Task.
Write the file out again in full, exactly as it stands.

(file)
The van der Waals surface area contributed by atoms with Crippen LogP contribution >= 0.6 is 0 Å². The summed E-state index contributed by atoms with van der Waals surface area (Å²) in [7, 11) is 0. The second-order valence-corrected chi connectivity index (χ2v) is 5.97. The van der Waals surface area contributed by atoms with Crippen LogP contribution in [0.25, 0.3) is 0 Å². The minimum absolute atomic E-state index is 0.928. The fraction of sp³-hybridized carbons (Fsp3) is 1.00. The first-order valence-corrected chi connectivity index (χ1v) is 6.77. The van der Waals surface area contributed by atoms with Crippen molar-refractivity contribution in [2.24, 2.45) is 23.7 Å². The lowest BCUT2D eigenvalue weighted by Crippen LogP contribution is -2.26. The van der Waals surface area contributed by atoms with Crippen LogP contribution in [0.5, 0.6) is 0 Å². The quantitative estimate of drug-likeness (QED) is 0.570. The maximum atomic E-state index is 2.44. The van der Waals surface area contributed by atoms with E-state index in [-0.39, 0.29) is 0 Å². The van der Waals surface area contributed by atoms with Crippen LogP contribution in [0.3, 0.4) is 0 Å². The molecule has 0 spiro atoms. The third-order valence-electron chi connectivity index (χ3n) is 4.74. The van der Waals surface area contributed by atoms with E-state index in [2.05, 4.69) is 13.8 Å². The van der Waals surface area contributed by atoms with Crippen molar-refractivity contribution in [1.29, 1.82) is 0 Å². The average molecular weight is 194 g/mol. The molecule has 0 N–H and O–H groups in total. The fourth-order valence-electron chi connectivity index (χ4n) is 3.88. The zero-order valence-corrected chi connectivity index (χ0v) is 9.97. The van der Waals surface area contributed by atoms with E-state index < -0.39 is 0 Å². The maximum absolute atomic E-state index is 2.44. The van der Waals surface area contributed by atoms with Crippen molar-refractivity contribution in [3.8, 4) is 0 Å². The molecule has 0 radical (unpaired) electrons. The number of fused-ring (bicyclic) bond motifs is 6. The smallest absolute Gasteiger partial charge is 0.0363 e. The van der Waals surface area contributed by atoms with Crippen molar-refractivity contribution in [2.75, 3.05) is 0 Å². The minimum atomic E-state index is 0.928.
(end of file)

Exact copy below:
The van der Waals surface area contributed by atoms with Crippen LogP contribution >= 0.6 is 0 Å². The summed E-state index contributed by atoms with van der Waals surface area (Å²) in [7, 11) is 0. The second-order valence-corrected chi connectivity index (χ2v) is 5.97. The van der Waals surface area contributed by atoms with Crippen LogP contribution in [0.25, 0.3) is 0 Å². The minimum absolute atomic E-state index is 0.928. The fraction of sp³-hybridized carbons (Fsp3) is 1.00. The first-order valence-corrected chi connectivity index (χ1v) is 6.77. The van der Waals surface area contributed by atoms with Crippen molar-refractivity contribution in [2.24, 2.45) is 23.7 Å². The lowest BCUT2D eigenvalue weighted by Crippen LogP contribution is -2.26. The van der Waals surface area contributed by atoms with Crippen LogP contribution in [0.5, 0.6) is 0 Å². The quantitative estimate of drug-likeness (QED) is 0.570. The maximum atomic E-state index is 2.44. The van der Waals surface area contributed by atoms with E-state index in [-0.39, 0.29) is 0 Å². The van der Waals surface area contributed by atoms with Crippen LogP contribution in [0.3, 0.4) is 0 Å². The molecule has 0 spiro atoms. The third-order valence-electron chi connectivity index (χ3n) is 4.74. The van der Waals surface area contributed by atoms with E-state index in [2.05, 4.69) is 13.8 Å². The van der Waals surface area contributed by atoms with Crippen molar-refractivity contribution in [1.29, 1.82) is 0 Å². The average molecular weight is 194 g/mol. The molecule has 0 N–H and O–H groups in total. The fourth-order valence-electron chi connectivity index (χ4n) is 3.88. The zero-order valence-corrected chi connectivity index (χ0v) is 9.97. The van der Waals surface area contributed by atoms with E-state index < -0.39 is 0 Å². The maximum absolute atomic E-state index is 2.44. The van der Waals surface area contributed by atoms with Crippen molar-refractivity contribution in [3.8, 4) is 0 Å². The molecule has 0 radical (unpaired) electrons. The number of fused-ring (bicyclic) bond motifs is 6. The smallest absolute Gasteiger partial charge is 0.0363 e. The van der Waals surface area contributed by atoms with Crippen molar-refractivity contribution in [2.75, 3.05) is 0 Å². The minimum atomic E-state index is 0.928.